Andrew Sharman
Andrew Sharman

Hello Andrew, thanks for your comment. It’s a sad story you tell here – I think we need to get away from stats and find ways to bring the focus back to people. I’ve spent this morning working with a team of execs at a large multinational corporation where it took over an hour for them to agree on what exactly a Lost Time Accident was.

How have you successfully managed these challenges? What leading indicators are you using to re-personalise workplace safety?

Please do share your ideas here. With thanks in advance, Andrew

Tamara Parris
Tamara Parris

Really enjoyed your article Andrew, our community would enjoy your post and a discussion around this topic! I think being able to on alter for poor leadership traits is what helps create a strong value drive leader. especially enjoyed the points; – improving safety is not the kudos but the satisfaction of knowing you make a difference to other people’s lives. – manager in every business needs to understand how to manage risk and ensure their people are risk literate and work safely. – safety is a team game. If a leader cannot engage, encourage, and empower others to get… Read more »

Tamara Parris
Tamara Parris

*** I think being able to be on alert for poor leadership traits is what helps create a strong value drive leader.

Andrew Sharman
Andrew Sharman

Hey Tamara, thank you for your positive feedback, and for your further discussion on leadership traits. This is an essential part of the safety mix, and I hope that by reflecting on ‘bad leadership’ it encourages us to think more about how to avoid that, and to build great leadership amongst ourselves and our peers. Cheers, A

Author Bio ▼

Andrew Sharman

Andrew is the CEO of RMS Switzerland, a global consultancy specialising in safety behaviour, culture and leadership. With offices in the UK, and Switzerland.  RMS has an enviable track record of improving culture and enabling excellence for NGOs and blue chip organisations around the world through industry sectors including aviation, automotive, mining, construction, oil and gas, pharmaceuticals, and FMCGs. Find out more at www.RMSswitzerland.com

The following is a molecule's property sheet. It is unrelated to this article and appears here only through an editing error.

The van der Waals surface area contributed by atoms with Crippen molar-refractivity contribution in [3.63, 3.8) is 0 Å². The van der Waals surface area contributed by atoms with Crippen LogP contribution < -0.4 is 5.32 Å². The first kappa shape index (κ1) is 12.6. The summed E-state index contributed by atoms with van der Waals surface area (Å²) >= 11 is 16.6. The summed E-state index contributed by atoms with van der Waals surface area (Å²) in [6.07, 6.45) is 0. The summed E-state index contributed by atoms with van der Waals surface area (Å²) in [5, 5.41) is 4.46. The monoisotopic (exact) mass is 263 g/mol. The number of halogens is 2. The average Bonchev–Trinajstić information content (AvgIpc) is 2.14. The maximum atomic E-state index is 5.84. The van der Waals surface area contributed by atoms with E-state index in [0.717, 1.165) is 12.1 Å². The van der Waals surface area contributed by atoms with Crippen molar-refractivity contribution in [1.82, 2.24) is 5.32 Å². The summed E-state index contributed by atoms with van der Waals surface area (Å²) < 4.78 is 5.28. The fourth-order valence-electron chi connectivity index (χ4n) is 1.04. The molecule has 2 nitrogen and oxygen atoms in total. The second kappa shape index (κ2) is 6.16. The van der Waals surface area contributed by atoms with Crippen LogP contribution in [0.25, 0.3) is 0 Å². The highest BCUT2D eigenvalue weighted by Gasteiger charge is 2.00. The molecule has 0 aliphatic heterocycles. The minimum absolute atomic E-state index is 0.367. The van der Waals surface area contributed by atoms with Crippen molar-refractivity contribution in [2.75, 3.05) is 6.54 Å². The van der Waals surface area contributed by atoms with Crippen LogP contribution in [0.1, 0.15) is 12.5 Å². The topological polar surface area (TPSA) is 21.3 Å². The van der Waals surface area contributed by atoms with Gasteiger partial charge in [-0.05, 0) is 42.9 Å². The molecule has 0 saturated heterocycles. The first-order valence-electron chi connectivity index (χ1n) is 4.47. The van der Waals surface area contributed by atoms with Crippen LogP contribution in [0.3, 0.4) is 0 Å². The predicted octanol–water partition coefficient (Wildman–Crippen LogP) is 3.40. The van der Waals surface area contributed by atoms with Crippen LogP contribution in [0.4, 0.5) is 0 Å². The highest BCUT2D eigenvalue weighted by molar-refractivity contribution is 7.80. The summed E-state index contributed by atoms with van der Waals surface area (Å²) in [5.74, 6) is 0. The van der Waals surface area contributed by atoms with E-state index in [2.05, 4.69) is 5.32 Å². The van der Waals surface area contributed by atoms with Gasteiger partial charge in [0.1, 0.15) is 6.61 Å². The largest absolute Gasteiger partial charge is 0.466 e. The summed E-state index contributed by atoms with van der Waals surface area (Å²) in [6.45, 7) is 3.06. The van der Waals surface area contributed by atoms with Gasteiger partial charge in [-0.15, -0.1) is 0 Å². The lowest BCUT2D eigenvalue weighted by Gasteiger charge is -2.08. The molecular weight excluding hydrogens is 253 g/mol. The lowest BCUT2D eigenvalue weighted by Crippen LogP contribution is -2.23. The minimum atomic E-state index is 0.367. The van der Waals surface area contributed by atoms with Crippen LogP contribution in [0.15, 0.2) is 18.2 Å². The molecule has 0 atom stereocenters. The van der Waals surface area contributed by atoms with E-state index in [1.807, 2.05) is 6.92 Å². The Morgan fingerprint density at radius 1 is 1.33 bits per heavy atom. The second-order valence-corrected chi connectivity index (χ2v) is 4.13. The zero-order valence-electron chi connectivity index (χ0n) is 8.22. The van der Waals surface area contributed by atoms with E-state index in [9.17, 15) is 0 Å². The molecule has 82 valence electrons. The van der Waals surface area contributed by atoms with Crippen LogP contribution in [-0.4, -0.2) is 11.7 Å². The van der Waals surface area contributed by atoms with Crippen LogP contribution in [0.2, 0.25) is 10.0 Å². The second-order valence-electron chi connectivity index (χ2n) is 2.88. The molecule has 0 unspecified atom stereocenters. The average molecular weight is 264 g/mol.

Andrew is also Professor of Leadership & Safety Culture at the European Centre for Executive Development in Fontainebleau, France, and Professor of Risk Management at the University of Zurich, Switzerland.  He is a Chartered Fellow and Vice President of the Institution of Occupational Safety & Health (IOSH); a Fellow of the International Institute of Risk and Safety Management; and a Fellow of the Institute of Leadership & Management.

Far from being risk-averse, he loves adventure sports including climbing, free flying, sea kayaking and swimming with sharks. He uses these pursuits to re-energise the language, perceptions and functions of safety and risk management and align the disciplines with broader organisational issues driving positive impact and enhancing the performance of individuals, teams and businesses.

Read Andrew’s New Rules of Safety series on SHP here.

Andrew’s book From Accidents to Zero is one of the fastest-selling books on safety culture of the 21st  century, find out more at www.fromaccidentstozero.com and enter code SHP 25 to receive an exclusive 25% discount for SHPonline readers.

June 8, 2016